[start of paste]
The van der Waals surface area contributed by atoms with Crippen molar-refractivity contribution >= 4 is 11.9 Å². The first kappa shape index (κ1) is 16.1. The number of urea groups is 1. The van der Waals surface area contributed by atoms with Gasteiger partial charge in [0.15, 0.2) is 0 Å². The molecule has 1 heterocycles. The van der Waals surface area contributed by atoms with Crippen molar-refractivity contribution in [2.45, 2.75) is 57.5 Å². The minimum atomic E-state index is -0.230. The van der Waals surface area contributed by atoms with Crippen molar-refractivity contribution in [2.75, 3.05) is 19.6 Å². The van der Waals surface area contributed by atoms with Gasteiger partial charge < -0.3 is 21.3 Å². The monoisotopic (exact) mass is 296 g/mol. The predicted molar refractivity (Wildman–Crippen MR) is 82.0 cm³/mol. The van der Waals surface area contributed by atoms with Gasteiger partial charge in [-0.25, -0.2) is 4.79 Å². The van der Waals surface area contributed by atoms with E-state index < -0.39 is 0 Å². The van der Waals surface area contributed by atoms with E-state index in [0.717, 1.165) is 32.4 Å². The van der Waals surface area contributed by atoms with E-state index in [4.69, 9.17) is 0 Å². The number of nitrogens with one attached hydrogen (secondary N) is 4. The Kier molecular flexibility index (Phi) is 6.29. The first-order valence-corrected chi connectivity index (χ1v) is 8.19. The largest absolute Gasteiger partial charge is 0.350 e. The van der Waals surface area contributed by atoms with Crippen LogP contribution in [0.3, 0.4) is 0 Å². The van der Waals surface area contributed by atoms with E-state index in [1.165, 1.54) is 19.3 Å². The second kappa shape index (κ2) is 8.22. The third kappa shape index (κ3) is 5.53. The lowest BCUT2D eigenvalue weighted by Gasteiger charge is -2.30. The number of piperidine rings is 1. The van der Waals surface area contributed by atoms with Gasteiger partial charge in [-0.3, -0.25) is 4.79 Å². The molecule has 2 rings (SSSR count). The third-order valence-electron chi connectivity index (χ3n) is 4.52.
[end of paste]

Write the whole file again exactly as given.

The van der Waals surface area contributed by atoms with Crippen molar-refractivity contribution >= 4 is 11.9 Å². The first kappa shape index (κ1) is 16.1. The number of urea groups is 1. The van der Waals surface area contributed by atoms with Gasteiger partial charge in [0.15, 0.2) is 0 Å². The molecule has 1 heterocycles. The van der Waals surface area contributed by atoms with Crippen molar-refractivity contribution in [2.45, 2.75) is 57.5 Å². The minimum atomic E-state index is -0.230. The van der Waals surface area contributed by atoms with Crippen molar-refractivity contribution in [2.75, 3.05) is 19.6 Å². The van der Waals surface area contributed by atoms with Gasteiger partial charge < -0.3 is 21.3 Å². The monoisotopic (exact) mass is 296 g/mol. The predicted molar refractivity (Wildman–Crippen MR) is 82.0 cm³/mol. The van der Waals surface area contributed by atoms with Gasteiger partial charge in [-0.25, -0.2) is 4.79 Å². The van der Waals surface area contributed by atoms with E-state index < -0.39 is 0 Å². The van der Waals surface area contributed by atoms with E-state index in [0.717, 1.165) is 32.4 Å². The van der Waals surface area contributed by atoms with E-state index in [4.69, 9.17) is 0 Å². The number of nitrogens with one attached hydrogen (secondary N) is 4. The Kier molecular flexibility index (Phi) is 6.29. The first-order valence-corrected chi connectivity index (χ1v) is 8.19. The largest absolute Gasteiger partial charge is 0.350 e. The van der Waals surface area contributed by atoms with Crippen LogP contribution in [0.3, 0.4) is 0 Å². The van der Waals surface area contributed by atoms with E-state index in [1.165, 1.54) is 19.3 Å². The second kappa shape index (κ2) is 8.22. The third kappa shape index (κ3) is 5.53. The lowest BCUT2D eigenvalue weighted by Gasteiger charge is -2.30. The number of piperidine rings is 1. The van der Waals surface area contributed by atoms with Gasteiger partial charge in [-0.3, -0.25) is 4.79 Å². The molecule has 2 rings (SSSR count). The third-order valence-electron chi connectivity index (χ3n) is 4.52.